“Think of it like building blocks. You’re building yourself back up.” The physical therapist then exaggerated how I was slouched over, most comfortable for me, with having a hyper-corrected posture, to a middle ground that was more focused on better posture from the lower back than the upper back. He continued by telling me that the trick is to catch myself when my posture is not ideal, and practice better posture frequently throughout the day.
I missed rowing. I missed the notion of getting on my rower twice-daily and getting some of my physical stress out. It was never that much, especially lately, since I didn’t want to burn myself out. Now that we’ve figured out my neck was the source of my headaches, and my neck stretches are helping to fix the issue, I’m back and feeling better than ever. I’ll need to work on figuring out more stretches.
It feels good to be back into rowing again. Even at a light pace, there’s just something about getting on the machine and losing myself in the motions for a time that’s nice. After four physical therapy sessions with increasingly positive results after each other than mild back strains, an “unremarkable” MRI, and otherwise bouncing back well, I was told to get back into rowing. I noticed some minor pangs, but so far, so good.
I’m not sure why I didn’t get a stronger reaction when I told the nurse and doctor that I couldn’t exercise because of my headaches. The most plausible reasons are that the nurse was going too fast and Doctor-Number-Nine didn’t know me. Even Neurologist-Number-Two/Doctor-Number-Eight was perplexed. I imagine once the headaches decrease from constantly and daily to mere memories, then I’ll be more likely to be able to exercise without getting any sort of headache.
What are sports but competitions against an increasingly better version of yourself? For a show like Breakers, which explores para-athletes trying sports starting with wheelchair basketball, there are themes of overcoming adversity, rising to challenges, and self-betterment. Most anime, and most entertainment in general, follow these same themes. The fun is watching these characters face these challenges and learn to overcome them naturally, not so much any narrative drama over whether or not they’ll win.
“It’s not going well.”
“Can you try to go into your safe space?”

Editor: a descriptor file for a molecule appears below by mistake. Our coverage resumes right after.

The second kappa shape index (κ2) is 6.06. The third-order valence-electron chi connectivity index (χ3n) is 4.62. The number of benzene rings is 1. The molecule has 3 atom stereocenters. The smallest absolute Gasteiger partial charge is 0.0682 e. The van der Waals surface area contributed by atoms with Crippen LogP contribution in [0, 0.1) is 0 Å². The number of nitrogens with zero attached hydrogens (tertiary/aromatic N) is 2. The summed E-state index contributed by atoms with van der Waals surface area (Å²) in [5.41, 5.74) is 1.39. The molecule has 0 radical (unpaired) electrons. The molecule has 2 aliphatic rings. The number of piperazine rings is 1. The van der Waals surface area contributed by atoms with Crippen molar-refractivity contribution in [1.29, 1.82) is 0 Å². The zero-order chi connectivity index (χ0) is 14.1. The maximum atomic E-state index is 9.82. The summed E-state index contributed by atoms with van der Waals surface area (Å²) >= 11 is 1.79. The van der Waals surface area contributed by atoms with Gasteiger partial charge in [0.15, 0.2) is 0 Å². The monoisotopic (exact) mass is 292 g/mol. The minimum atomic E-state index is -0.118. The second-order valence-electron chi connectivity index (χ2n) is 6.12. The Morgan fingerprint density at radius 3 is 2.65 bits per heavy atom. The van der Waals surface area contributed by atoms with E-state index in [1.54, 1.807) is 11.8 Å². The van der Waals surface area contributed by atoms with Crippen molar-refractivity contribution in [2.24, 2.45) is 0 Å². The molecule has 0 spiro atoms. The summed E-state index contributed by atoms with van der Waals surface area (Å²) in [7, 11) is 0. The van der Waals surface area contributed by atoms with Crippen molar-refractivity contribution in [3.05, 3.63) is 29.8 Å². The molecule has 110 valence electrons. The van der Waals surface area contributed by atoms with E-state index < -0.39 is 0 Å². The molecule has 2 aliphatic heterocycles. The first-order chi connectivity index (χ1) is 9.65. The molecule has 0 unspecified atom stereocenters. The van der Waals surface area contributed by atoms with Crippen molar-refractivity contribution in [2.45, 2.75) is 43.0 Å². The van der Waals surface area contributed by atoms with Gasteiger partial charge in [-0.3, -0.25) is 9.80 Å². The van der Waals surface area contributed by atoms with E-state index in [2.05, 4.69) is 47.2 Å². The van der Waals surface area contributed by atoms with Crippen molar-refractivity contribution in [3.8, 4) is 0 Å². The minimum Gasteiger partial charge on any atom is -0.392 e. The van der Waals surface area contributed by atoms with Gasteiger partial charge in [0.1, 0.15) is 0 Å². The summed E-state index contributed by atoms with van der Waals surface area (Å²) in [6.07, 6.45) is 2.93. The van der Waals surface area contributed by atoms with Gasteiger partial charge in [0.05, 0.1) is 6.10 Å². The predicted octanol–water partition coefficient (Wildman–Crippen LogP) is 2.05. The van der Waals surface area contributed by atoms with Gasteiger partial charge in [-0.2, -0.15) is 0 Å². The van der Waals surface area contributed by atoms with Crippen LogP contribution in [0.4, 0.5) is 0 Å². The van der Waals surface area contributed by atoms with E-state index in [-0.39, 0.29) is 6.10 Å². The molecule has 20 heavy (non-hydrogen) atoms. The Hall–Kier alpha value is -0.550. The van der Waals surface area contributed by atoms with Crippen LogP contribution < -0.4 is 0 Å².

“Yeah, that place isn’t helping.”
“Did it turn into a vat of acid?”
My colleague and I both laughed, but somewhere between leaving my apartment-mansion and getting into work, my health had declined to such a degree that I was seeing psychedelic migraine auras. I had to leave about a half-hour later. I hate feeling so sick I can’t even think clearly.
I got in three good sets while my health was good before my headaches started to return with calm vengeance. It wasn’t enough of a return to be concerning, and I still have another few days before I see Neurologist-Number-Two/Doctor-Number-Eight or -Nine, if my symptoms continue to worsen at the pace they were before. I still feel sick and tired, but at least I’m somewhat more mobile than I was before my emergency room trip
For seventeen days, I could not row. The rower was waiting for me the whole time but my health was in such poor condition that any superfluous movement could have caused lasting pain. My tension headaches were a constant annoyance. My migraines were occasional showstoppers. The pangs of whatever you want to call them scared me. I’ve been mostly headache-free now for a day and a half. I’ll take it. I’m working toward lasting improvement.
If there’s anything I’ve learned through all these concerns over headaches and eye strain and vision problems and limiting exercise, it’s the lesson we’ve all heard before: protect your health. Now that I’m practicing more eye “care,” I figured I’d write about some of my experiences, the differences I’ve seen, and what modifications I’m making to my life to avoid having regressions in my health, whether from eye health or, broadly, physical or mental health.
When you sell something, you have to be physically prepared for anything that goes your way. There’s no running portion of the buying/selling transaction, however in case things get dicey, you should know your escape routes. I bought a retro computer from someone and his wife had cautioned him about selling, to which he told her that if things got dicey, he’d just let the buyer [me] have it and run. Didn’t happen; coulda happened.